For the homemade mulled wine, I had used TJ’s Harvest Blend Herbal Tea for mulled cider back in the fall with very good results so I thought I’d try it with wine. I thought it was OK, but not as good as the two pre-mulled wines. I kept adding more sugar which made it better but still not good enough. Next fall maybe I’ll start work on perfecting a mulled wine recipe. My own creation is not recommended.

Witches Brew is a big seller for Leelanau Cellars (known for their seasonal table wines) and it floods into grocery stores statewide in September and lingers well into the winter. The Halloween theme has always been a little puzzling to me, since I associate mulled wine with the Christmas and New Year’s holidays. Pete assured me that he and many other people do associate mulled wine with the fall hayride season. At any rate, cinnamon is the dominant flavor, but clove and nutmeg also go into the brew. It has it’s share of haters, but I think it’s a decent buy for the right price (<$8). It’s NV so beware of overly dusty bottles, but they drink fine at a year or a little more after hitting the shelves. Recommended.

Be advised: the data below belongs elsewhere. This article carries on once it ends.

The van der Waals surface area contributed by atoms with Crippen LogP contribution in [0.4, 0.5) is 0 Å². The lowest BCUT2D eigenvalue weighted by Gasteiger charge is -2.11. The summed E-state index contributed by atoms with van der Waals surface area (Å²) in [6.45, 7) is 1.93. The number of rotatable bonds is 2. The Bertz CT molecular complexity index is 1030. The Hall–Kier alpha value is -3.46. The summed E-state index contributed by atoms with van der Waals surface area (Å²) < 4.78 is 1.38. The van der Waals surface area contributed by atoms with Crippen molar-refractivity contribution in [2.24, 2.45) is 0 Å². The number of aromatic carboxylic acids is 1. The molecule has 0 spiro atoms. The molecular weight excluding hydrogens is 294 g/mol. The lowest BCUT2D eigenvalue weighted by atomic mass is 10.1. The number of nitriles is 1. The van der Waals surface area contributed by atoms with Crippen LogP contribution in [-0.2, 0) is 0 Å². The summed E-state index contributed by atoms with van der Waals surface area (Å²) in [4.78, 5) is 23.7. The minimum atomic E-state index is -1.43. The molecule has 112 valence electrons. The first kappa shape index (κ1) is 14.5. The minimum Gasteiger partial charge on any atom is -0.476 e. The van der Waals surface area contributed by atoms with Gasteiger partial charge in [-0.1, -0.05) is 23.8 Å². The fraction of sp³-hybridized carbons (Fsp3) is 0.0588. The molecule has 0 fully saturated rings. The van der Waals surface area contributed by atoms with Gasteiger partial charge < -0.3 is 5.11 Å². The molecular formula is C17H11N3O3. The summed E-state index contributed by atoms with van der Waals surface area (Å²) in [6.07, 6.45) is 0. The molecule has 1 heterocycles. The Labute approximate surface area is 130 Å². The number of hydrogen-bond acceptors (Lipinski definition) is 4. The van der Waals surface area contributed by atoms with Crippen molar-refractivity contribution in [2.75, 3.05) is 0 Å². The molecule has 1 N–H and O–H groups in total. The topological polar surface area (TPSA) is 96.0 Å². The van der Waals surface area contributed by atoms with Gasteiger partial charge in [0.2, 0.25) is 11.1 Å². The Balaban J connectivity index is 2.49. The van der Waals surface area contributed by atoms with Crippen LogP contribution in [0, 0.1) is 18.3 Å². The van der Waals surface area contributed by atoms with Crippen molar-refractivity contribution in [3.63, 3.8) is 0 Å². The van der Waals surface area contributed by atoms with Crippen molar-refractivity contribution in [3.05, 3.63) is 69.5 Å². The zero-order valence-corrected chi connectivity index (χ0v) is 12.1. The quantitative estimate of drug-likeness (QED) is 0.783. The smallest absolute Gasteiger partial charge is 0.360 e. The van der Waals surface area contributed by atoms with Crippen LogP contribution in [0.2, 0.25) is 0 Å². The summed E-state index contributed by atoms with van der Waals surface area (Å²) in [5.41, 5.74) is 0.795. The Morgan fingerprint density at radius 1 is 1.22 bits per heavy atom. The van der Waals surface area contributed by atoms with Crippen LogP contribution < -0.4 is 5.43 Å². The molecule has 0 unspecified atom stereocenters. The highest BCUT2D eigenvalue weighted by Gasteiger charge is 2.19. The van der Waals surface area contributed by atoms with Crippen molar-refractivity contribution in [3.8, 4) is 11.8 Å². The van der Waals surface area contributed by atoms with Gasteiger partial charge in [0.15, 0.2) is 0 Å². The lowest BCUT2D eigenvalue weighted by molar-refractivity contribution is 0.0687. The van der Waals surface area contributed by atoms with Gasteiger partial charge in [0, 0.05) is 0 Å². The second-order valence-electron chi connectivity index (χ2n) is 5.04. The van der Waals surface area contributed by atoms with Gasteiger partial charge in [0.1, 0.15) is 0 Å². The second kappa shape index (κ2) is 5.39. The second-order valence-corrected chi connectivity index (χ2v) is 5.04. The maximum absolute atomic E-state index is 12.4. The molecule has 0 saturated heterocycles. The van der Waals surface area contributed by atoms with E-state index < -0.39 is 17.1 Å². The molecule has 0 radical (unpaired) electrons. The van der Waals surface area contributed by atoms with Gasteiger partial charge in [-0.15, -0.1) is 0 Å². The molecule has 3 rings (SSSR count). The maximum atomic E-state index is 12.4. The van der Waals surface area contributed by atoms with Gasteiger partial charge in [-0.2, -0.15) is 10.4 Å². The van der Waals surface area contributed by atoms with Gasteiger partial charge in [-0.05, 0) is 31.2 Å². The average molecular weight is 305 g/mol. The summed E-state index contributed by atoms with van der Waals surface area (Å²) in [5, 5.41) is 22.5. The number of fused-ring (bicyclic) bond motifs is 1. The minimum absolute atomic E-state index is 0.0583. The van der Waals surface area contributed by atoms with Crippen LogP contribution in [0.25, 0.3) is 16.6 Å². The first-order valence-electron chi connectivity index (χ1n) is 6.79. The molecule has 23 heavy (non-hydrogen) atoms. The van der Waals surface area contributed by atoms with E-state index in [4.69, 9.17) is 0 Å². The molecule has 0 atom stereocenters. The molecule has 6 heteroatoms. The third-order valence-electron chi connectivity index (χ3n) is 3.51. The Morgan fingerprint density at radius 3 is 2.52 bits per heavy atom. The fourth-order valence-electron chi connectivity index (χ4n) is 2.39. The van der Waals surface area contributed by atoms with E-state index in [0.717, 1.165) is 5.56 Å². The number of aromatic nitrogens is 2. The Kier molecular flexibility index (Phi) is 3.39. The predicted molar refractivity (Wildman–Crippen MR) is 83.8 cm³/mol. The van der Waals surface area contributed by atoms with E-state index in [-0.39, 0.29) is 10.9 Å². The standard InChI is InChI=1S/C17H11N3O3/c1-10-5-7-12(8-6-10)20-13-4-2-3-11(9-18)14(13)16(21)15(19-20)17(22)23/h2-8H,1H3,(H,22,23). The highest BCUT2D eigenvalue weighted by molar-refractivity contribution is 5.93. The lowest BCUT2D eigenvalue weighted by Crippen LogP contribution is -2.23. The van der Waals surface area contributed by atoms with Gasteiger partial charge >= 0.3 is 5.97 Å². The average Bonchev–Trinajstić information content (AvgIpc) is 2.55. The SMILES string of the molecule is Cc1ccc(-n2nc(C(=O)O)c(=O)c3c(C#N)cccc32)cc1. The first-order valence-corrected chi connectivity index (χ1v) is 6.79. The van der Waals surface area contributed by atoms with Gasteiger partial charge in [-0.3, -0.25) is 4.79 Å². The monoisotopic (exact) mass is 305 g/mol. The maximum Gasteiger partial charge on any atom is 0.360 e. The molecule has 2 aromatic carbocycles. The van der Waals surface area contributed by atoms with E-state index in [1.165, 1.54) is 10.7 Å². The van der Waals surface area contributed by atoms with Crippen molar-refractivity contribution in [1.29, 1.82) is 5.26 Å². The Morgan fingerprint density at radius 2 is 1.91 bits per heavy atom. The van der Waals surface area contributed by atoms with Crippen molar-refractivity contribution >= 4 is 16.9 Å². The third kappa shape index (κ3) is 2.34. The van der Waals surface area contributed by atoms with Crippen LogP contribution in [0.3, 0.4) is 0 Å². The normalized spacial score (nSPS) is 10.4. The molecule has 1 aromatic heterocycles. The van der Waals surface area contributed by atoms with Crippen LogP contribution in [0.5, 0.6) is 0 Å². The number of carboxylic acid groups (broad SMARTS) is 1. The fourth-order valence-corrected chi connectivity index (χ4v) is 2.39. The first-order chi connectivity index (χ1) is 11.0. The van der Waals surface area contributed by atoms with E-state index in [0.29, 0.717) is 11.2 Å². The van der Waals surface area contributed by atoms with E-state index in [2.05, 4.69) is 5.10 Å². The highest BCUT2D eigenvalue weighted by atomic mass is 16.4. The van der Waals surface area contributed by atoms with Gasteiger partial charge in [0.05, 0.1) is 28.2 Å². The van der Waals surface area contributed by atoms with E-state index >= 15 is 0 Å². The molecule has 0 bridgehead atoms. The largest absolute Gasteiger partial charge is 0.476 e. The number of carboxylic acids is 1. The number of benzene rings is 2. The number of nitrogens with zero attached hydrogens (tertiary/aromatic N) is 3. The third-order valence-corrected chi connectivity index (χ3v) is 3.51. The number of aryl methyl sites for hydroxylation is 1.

Sandhill Crane’s goes with a hipper zombie theme. Their original spiced wine was Night of the Living Red ($17 from the winery). According to the website it’s made with “cloves, cinnamon, nutmeg, vanilla, orange peel… and essence of fresh-squeezed zombies!” Revenge is infused with all those (including the zombie juice) plus estate grown chiles. The chiles add a nice shot of heat to the wine and set it apart from products like Witches Brew. Some, like Amy, may find this off-putting but I loved it. It’s $10 or more than WB but the taste is worth it, plus $2 from every Living Red bottle sold goes toward the college fund of the artist who created the label. That’s added value. Revenge of the Living Red is recommended.